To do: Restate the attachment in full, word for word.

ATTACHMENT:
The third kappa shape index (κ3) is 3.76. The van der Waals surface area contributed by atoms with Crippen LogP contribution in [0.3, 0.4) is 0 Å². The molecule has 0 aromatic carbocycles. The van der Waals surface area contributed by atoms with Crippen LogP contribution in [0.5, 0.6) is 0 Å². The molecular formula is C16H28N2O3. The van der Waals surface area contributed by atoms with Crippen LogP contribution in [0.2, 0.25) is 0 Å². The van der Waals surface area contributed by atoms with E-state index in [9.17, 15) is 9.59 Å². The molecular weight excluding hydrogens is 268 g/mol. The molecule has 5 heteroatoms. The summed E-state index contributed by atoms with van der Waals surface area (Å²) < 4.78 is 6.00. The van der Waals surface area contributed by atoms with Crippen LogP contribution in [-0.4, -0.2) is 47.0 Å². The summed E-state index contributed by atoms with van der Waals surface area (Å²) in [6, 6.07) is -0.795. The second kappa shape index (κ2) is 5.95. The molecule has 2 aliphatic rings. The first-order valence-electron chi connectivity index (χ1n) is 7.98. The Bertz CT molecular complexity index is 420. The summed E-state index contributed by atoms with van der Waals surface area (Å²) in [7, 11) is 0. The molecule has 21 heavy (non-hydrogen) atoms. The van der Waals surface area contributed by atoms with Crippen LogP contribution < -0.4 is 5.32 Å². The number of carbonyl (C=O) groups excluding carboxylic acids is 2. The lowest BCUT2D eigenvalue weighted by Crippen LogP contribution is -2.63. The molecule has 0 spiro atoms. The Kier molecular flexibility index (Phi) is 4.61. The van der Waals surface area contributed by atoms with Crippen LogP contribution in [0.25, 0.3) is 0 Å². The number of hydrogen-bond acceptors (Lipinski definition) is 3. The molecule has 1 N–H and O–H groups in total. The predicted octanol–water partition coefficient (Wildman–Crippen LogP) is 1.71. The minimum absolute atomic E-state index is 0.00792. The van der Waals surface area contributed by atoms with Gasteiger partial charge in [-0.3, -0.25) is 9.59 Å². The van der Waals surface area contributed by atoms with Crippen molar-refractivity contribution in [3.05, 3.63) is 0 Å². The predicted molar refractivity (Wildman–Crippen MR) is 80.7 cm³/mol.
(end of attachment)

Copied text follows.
The third kappa shape index (κ3) is 3.76. The van der Waals surface area contributed by atoms with Crippen LogP contribution in [0.3, 0.4) is 0 Å². The molecule has 0 aromatic carbocycles. The van der Waals surface area contributed by atoms with Crippen LogP contribution in [0.5, 0.6) is 0 Å². The molecular formula is C16H28N2O3. The van der Waals surface area contributed by atoms with Crippen LogP contribution in [0.2, 0.25) is 0 Å². The van der Waals surface area contributed by atoms with E-state index in [9.17, 15) is 9.59 Å². The molecular weight excluding hydrogens is 268 g/mol. The molecule has 5 heteroatoms. The summed E-state index contributed by atoms with van der Waals surface area (Å²) < 4.78 is 6.00. The van der Waals surface area contributed by atoms with Crippen LogP contribution in [-0.4, -0.2) is 47.0 Å². The summed E-state index contributed by atoms with van der Waals surface area (Å²) in [6, 6.07) is -0.795. The second kappa shape index (κ2) is 5.95. The molecule has 2 aliphatic rings. The first-order valence-electron chi connectivity index (χ1n) is 7.98. The Bertz CT molecular complexity index is 420. The summed E-state index contributed by atoms with van der Waals surface area (Å²) in [7, 11) is 0. The molecule has 21 heavy (non-hydrogen) atoms. The van der Waals surface area contributed by atoms with Crippen LogP contribution < -0.4 is 5.32 Å². The number of carbonyl (C=O) groups excluding carboxylic acids is 2. The lowest BCUT2D eigenvalue weighted by Crippen LogP contribution is -2.63. The molecule has 0 spiro atoms. The Kier molecular flexibility index (Phi) is 4.61. The van der Waals surface area contributed by atoms with Crippen LogP contribution in [0.25, 0.3) is 0 Å². The number of hydrogen-bond acceptors (Lipinski definition) is 3. The molecule has 1 N–H and O–H groups in total. The predicted octanol–water partition coefficient (Wildman–Crippen LogP) is 1.71. The minimum absolute atomic E-state index is 0.00792. The van der Waals surface area contributed by atoms with Gasteiger partial charge in [-0.3, -0.25) is 9.59 Å². The van der Waals surface area contributed by atoms with Crippen molar-refractivity contribution in [3.05, 3.63) is 0 Å². The predicted molar refractivity (Wildman–Crippen MR) is 80.7 cm³/mol.